Cerebral white matter hyperintensities (WMHs) have been associated with vascular risk factors, both of which are under genetic influence. We examined in a monozygotic twin sample whether the association between vascular risk and WMHs is influenced by overlapping genetic factors. We included 195 cognitively normal monozygotic twins (age = 70 ± 7 years), including 94 complete pairs. Regional WMH load was estimated using an automated algorithm. Vascular risk was summarized with the Framingham score. The within–twin pair correlation for total WMHs was 0.76 and for Framingham score was 0.77. Within participants, Framingham score was associated with total and periventricular WMHs (r = 0.32). Framingham score in 1 twin was also associated with total WMHs in the co-twin (r = 0.26). Up to 83% of the relation between both traits could be explained by shared genetic effects. In conclusion, monozygotic twins have highly similar vascular risk and WMH burden, confirming a genetic background for these traits. The association between both traits is largely driven by overlapping genetic factors.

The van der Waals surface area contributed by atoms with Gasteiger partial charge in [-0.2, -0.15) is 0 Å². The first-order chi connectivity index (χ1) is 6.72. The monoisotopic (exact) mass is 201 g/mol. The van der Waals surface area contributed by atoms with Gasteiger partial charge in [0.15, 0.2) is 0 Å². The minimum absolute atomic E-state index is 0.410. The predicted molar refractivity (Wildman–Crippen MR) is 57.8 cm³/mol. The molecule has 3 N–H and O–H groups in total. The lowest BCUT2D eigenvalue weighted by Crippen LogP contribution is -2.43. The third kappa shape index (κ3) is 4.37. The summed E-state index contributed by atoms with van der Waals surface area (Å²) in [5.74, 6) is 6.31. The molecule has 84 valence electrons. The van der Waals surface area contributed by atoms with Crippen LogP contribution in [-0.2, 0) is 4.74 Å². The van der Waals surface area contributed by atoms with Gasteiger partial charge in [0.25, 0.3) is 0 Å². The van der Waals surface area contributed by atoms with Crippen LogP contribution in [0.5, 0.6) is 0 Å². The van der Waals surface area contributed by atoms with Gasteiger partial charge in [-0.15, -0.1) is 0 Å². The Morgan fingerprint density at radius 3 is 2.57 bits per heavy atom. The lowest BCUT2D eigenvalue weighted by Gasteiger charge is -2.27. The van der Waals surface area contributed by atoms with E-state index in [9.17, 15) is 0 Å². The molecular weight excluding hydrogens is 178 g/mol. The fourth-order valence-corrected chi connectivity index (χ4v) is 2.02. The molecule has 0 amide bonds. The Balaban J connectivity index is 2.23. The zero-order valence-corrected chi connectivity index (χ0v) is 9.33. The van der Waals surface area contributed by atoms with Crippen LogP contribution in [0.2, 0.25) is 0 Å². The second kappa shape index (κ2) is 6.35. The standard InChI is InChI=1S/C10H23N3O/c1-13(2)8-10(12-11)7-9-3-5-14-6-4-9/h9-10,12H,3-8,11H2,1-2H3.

|Number of pages||9|
|Journal||Neurobiology of Aging|
|Publication status||Published - 1 Jun 2018|